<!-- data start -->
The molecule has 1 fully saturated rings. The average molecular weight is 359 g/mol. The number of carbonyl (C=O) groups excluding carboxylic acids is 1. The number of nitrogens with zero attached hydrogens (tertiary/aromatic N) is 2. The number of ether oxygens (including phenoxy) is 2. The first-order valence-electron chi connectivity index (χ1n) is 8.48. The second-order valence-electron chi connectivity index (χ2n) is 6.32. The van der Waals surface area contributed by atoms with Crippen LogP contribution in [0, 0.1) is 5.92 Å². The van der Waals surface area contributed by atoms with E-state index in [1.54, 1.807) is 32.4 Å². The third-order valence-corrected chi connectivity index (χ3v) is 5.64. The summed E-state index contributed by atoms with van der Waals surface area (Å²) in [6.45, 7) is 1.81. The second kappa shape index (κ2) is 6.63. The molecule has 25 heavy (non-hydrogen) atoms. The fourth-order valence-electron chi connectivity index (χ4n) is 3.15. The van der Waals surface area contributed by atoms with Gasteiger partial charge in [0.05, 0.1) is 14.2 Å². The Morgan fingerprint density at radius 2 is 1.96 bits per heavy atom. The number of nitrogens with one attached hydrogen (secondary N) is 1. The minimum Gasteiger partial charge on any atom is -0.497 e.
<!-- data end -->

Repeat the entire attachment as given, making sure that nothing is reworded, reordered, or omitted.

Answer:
The molecule has 1 fully saturated rings. The average molecular weight is 359 g/mol. The number of carbonyl (C=O) groups excluding carboxylic acids is 1. The number of nitrogens with zero attached hydrogens (tertiary/aromatic N) is 2. The number of ether oxygens (including phenoxy) is 2. The first-order valence-electron chi connectivity index (χ1n) is 8.48. The second-order valence-electron chi connectivity index (χ2n) is 6.32. The van der Waals surface area contributed by atoms with Crippen LogP contribution in [0, 0.1) is 5.92 Å². The van der Waals surface area contributed by atoms with E-state index in [1.54, 1.807) is 32.4 Å². The third-order valence-corrected chi connectivity index (χ3v) is 5.64. The summed E-state index contributed by atoms with van der Waals surface area (Å²) in [6.45, 7) is 1.81. The second kappa shape index (κ2) is 6.63. The molecule has 25 heavy (non-hydrogen) atoms. The fourth-order valence-electron chi connectivity index (χ4n) is 3.15. The van der Waals surface area contributed by atoms with Gasteiger partial charge in [0.05, 0.1) is 14.2 Å². The Morgan fingerprint density at radius 2 is 1.96 bits per heavy atom. The number of nitrogens with one attached hydrogen (secondary N) is 1. The minimum Gasteiger partial charge on any atom is -0.497 e.